Oklahoma Odyssey (Bison Books/University of Nebraska Press, 332 pp. $24.95, paper), by Vietnam War veteran John Mort is a work of historical fiction bringing to vivid life the place and times of the largest land run in U.S. history. The so-called Cherokee Outlet, more commonly known as the Cherokee Strip, consisted of lands bought from the tribe that would later make up much of northern Oklahoma.
John Mort, who served with the 1st Cavalry Division in South Vietnam from 1968-70, has written 11 books. That includes the Vietnam War-heavy novel, Soldier in Paradise (2013), and Don’t Mean Nothin’, a collection of a dozen Vietnam War short stories (2012).
Oklahoma Odyssey, which is set in 1892, centers on three characters, two of whom are “sort-of brothers” and one a “maybe-sister.” Eddie Mole, an outlaw bad-guy, murders the father of Ulysses (“Euly”) Kreider, one of the “brothers,” in the main street of Jericho, Kansas. Twenty-year-old Euly, a Mennonite, struggles with whether or not it’s appropriate to use violence and seek revenge.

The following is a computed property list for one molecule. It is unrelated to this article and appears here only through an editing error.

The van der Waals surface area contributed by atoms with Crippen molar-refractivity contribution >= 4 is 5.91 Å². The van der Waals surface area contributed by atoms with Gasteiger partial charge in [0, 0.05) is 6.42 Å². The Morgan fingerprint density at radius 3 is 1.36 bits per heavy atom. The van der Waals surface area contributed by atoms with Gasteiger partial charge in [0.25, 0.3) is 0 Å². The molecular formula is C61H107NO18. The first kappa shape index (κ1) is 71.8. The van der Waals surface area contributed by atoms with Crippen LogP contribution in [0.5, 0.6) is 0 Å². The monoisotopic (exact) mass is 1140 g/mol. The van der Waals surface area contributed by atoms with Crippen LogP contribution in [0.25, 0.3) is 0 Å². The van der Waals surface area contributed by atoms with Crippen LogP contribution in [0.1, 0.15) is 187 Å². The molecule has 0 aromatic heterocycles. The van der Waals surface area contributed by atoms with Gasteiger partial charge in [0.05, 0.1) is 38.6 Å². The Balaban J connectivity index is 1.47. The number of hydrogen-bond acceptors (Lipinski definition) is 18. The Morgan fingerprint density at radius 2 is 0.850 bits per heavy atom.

There’s a lot going on in Euly’s life. His father is killed; he’s planning to get married; and his best friend, a member of the Osage tribe, keeps telling Euly that they should track down and bring Mole to justice one way or another. The two young men share a love of Homer’s The Odyssey, which they see as “akin to certain Osage stories with its fantastic adventures.”
The federal government is preparing to open former Cherokee Nation land bordering central Kansas for settlement. Euly plans to make his fortune by moving closer to that area and establishing a hardware store. It’s a time, he declares, when “the three items with the highest markup, the things men couldn’t do without, were horses, liquor, and rifles.” Though Euly keeps trying to push Eddie Mole into the back of his brain, destiny has the two of them racing toward a confrontation that will rival the Oklahoma land rush.
Oklahoma Odyssey includes a lot of interesting details based on a significant amount of research Mort undertook. It’s what I consider “quiet research” because the facts never slow down or interfere with Mort’s great storytelling.
At its heart, this is a story about family and how even the strongest of bonds can be tested in stressful times.